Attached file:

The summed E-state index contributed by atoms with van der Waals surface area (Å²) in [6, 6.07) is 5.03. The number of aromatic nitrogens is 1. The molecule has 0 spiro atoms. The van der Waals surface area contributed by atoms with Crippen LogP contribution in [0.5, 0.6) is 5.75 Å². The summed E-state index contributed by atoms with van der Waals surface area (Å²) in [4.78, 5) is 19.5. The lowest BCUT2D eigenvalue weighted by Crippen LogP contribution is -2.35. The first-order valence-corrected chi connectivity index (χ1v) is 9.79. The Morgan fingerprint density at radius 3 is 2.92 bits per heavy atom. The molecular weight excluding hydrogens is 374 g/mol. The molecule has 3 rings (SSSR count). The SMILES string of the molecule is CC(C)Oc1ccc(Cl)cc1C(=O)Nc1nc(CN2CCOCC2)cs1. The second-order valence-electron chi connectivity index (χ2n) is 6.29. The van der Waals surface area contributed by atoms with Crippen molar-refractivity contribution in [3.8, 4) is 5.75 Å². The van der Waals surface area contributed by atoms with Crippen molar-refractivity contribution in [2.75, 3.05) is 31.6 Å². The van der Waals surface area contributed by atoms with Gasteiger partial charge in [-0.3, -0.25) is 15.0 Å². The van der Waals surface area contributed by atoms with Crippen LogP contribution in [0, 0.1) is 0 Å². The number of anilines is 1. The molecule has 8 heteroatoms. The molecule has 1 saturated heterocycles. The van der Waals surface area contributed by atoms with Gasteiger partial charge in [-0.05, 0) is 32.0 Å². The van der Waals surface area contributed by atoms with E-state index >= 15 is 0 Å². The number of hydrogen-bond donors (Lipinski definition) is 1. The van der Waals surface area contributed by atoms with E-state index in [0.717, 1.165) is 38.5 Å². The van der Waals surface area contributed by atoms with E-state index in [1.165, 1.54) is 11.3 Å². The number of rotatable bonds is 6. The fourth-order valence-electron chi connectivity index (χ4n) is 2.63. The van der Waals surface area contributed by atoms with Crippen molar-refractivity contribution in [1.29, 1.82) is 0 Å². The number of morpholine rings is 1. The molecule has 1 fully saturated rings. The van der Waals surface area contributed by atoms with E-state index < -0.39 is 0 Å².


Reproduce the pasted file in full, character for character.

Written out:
The summed E-state index contributed by atoms with van der Waals surface area (Å²) in [6, 6.07) is 5.03. The number of aromatic nitrogens is 1. The molecule has 0 spiro atoms. The van der Waals surface area contributed by atoms with Crippen LogP contribution in [0.5, 0.6) is 5.75 Å². The summed E-state index contributed by atoms with van der Waals surface area (Å²) in [4.78, 5) is 19.5. The lowest BCUT2D eigenvalue weighted by Crippen LogP contribution is -2.35. The first-order valence-corrected chi connectivity index (χ1v) is 9.79. The Morgan fingerprint density at radius 3 is 2.92 bits per heavy atom. The molecular weight excluding hydrogens is 374 g/mol. The molecule has 3 rings (SSSR count). The SMILES string of the molecule is CC(C)Oc1ccc(Cl)cc1C(=O)Nc1nc(CN2CCOCC2)cs1. The second-order valence-electron chi connectivity index (χ2n) is 6.29. The van der Waals surface area contributed by atoms with Crippen molar-refractivity contribution in [3.8, 4) is 5.75 Å². The van der Waals surface area contributed by atoms with Crippen molar-refractivity contribution in [2.75, 3.05) is 31.6 Å². The van der Waals surface area contributed by atoms with Gasteiger partial charge in [-0.3, -0.25) is 15.0 Å². The van der Waals surface area contributed by atoms with Crippen LogP contribution in [0, 0.1) is 0 Å². The number of anilines is 1. The molecule has 8 heteroatoms. The molecule has 1 saturated heterocycles. The van der Waals surface area contributed by atoms with Gasteiger partial charge in [-0.05, 0) is 32.0 Å². The van der Waals surface area contributed by atoms with E-state index >= 15 is 0 Å². The number of hydrogen-bond donors (Lipinski definition) is 1. The van der Waals surface area contributed by atoms with E-state index in [0.717, 1.165) is 38.5 Å². The van der Waals surface area contributed by atoms with E-state index in [1.165, 1.54) is 11.3 Å². The number of rotatable bonds is 6. The fourth-order valence-electron chi connectivity index (χ4n) is 2.63. The van der Waals surface area contributed by atoms with Crippen molar-refractivity contribution in [1.29, 1.82) is 0 Å². The number of morpholine rings is 1. The molecule has 1 fully saturated rings. The van der Waals surface area contributed by atoms with E-state index < -0.39 is 0 Å².